“It was not to imitate a certain movie,” Berger said. “It was more to capture the spirit of the time, with the movement, with making the shot lists, how to expose the figure in the room…A lot of the movie takes place in the hotel suite which was actually built as a kind of studio on the rocks. And it was very interesting to have the mixture between studio conditions, but at the same time, you’re also depending on the daylight of the original location. It was quite challenging, for example, to keep it looking like a sunny day the whole day, or to say it’s early morning to keep it the same because the scene is long.”
While “By the Sea” is considered a smaller, more intimate movie by American standards, that doesn’t mean that it came cheaply. With the backing of Universal and the star power of Jolie and Pitt, this was no regular indie offering. Berger noted the differences in what he’s usually used to with European cinema as opposed to an American production.
“For European standards, it wasn’t such a small movie,” he said with a chuckle. “It’s a different scale there. For them (Jolie and Pitt), it was kind of experimental, and for Universal as well. The budget was $27 million or something like that. But for Europe it’s a big budget. There were two months of
shooting, and one month of prep; there was one hotel and one café which was completely constructed next to the studio on the rocks. My gaffer was in the Czech Republic—he was constructing a very special rig to be able to come in with the light, because it was this protected area that we weren’t allowed to build on. So we had to come from over the top of the roof into the rooms with the light. That was a special challenge as well.”
When asked about working with Jolie as a director, Berger related it to his experience in general. A director (or a writer/director, as in this case) may have certain ideas on how he or she wants the movie to be shot, but things always change when the camera starts to roll.
“It was quite near to her expectations. I never see a movie as, ‘We have to stand here, and there has to be a sunrise or sunset’ or something like that [meaning that there has to be specific marks and/or no deviations from the script],” Berger said. “It’s more about how it’s written and the general mood of the script. Whether it’s funny or melancholic; if the pace is slow or fast, serious—that kind of thing.”
Berger was quite positive in talking about the experience of working with Jolie, and remarked how inquisitive she is about the filmmaking process.
“It was interesting how I explained to her why I used a particular lens, and why not more or a different one,” he said. “She’s very curious and cooperative. She never insisted anything when it came to the script except with certain emotions or feelings that she wanted to get across. If there was a misinterpretation then she would stop filming and say, ‘No, not like that, because I want that and that.’ But it was a very collaborative set and we worked together well.”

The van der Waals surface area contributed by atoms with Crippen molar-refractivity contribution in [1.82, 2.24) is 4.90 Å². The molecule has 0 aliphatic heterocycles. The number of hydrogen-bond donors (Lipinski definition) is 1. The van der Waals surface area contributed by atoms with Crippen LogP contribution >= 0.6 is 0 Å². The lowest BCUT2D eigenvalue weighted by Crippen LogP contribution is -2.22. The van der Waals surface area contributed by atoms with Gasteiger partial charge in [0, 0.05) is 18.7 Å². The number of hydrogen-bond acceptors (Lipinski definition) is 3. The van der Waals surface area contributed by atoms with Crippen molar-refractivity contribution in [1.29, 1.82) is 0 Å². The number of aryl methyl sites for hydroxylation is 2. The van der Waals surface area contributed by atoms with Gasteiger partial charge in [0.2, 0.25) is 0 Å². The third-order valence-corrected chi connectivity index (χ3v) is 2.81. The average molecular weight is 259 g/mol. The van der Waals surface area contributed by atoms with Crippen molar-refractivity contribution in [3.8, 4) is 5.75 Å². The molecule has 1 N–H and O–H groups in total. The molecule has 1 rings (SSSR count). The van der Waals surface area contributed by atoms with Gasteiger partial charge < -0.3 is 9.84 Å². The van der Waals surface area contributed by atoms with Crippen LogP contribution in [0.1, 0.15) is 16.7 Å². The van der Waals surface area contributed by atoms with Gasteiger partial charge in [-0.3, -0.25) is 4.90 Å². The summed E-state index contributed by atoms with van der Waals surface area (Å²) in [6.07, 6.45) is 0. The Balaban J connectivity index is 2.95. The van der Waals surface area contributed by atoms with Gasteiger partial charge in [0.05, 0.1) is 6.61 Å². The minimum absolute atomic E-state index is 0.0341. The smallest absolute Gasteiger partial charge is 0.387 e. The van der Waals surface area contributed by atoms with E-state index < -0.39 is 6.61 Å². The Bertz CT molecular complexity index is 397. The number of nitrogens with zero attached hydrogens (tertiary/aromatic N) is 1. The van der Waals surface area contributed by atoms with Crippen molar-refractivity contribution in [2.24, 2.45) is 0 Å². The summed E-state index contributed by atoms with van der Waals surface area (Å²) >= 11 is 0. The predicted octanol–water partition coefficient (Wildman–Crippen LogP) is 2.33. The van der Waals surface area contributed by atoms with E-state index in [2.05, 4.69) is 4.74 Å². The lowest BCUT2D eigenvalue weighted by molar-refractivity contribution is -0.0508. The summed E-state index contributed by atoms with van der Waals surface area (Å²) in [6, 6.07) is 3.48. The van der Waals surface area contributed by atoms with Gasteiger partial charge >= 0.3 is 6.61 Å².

Something that was a bit unusual for Berger was the fact that Jolie was one of the main stars of the movie; it took a bit of an adjustment period for him as his director was often in the scene he was about to shoot.
“Usually the director is beside me but she was in front of the camera,” he said. “Sometimes at the end of a very emotional scene, and she’d turn towards the camera and say ‘Cut,’ which is very unusual. She’s very intelligent and doesn’t play around a lot. She was very well-prepared and she has this kind of on/off switch when it came to her directing duties and her part on-camera.”
For Berger, when it came to making “By the Sea,” one of his biggest impressions came from his experience of working with Jolie and Pitt. As actors it’s fairly apparent what they bring to a movie, but behind the scenes, he was quite impressed by their curiosity. Not only for the process of filmmaking, but the technical abilities that he and his CRLS bring to the set.
“It was the first time that I had actors who were very interested in my lighting system because they enjoyed a set that was so free of the usual equipment,” he said. “I think that was the most important thing for them—they were able to move around so freely on their stage. They weren’t blocked or hindered; they could choose any direction they wanted. We could do so many different things so quickly, like change from day lighting to night, which helped the production. It was different for me to have those kinds of stars, who are also partners, who were also patient and curious, who were always asking how I or my crew did things. This doesn’t happen all the time. It’s quite rare.”
For information about Berger’s CRLS, please visit: www.thelightbridge.com
Images courtesy of NBC Universal